Dandelion greens are edible and a rich source of Vitamin A. dandelion has been used in many traditional medical systems, including Native American and traditional Arabic medicine, Common Names – dandelion, lion’s tooth, blowbal. Latin Name – Taraxacum officinale.
What is it used for: Historically, dandelion was most commonly used to treat liver diseases, kidney diseases and spleen problems. Less commonly, dandelion was used to treat digestive problems and skin conditions. Today, dandelion is used by some as a liver or kidney “tonic,” as a diuretic, and for minor digestive problems.
• Prevent or cure liver diseases, such as hepatitis or jaundices
• Act as a tonic and gentle diuretic to purify your blood,
• Cleanse your system, dissolve kidney stones, and otherwise improve gastro-intestinal health;
• Assist in weight reduction;
• Cleanse your skin and eliminate acne;
• Improve your bowel function, working equally well to relieve both constipation and diarrhoea;
• Prevent or lower high blood pressure;
• Prevent or cure anaemia;
• Lower your serum cholesterol by as much as half;
• Eliminate or drastically reduce acid indigestion and gas build-up by cutting the heaviness of fatty foods;
• Prevent or cure various forms of cancer; prevent or control diabetes mellitus; and at the same time, have no negative side effects and selectively act on only what ails you.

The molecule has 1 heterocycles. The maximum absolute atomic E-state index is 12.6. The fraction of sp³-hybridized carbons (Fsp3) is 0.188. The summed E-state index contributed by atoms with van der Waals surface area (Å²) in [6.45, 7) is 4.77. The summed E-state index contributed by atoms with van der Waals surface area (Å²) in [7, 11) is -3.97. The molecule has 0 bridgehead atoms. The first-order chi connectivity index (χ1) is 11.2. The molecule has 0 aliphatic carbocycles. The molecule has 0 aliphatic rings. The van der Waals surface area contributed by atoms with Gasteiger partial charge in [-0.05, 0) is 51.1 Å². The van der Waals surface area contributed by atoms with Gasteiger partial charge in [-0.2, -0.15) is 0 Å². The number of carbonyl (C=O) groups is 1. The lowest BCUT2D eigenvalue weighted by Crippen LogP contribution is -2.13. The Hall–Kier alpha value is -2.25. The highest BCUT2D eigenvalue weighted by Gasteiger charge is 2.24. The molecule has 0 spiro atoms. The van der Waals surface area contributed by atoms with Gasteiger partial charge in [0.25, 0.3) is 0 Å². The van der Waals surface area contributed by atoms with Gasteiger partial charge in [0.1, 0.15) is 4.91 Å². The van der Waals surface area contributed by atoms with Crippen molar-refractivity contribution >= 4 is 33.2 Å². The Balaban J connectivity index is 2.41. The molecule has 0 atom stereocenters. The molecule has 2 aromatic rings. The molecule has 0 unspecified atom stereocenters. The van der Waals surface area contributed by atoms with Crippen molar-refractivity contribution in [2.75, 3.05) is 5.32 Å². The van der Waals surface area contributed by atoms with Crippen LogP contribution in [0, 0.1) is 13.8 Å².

How it is used
The leaves and roots of the dandelion, or the whole plant, are used fresh or dried in teas, capsules, or extracts. Dandelion leaves are used in salads or as a cooked green, and the flowers are used to make wine.
What the Scientists Say: There is no compelling scientific evidence for using dandelion as a treatment for any medical condition.
Side Effects and Cautions: Dandelion use is generally considered safe. However, there have been rare reports of upset stomach and diarrhoea, and some people are allergic to the plant.
People with an inflamed or infected gallbladder, or blocked bile ducts, should avoid using dandelion. Tell your health care providers about any complementary and alternative practices you use. Give them a full picture of what you do to manage your health. This will help ensure co-ordinated and safe care.
Source: The Spectator
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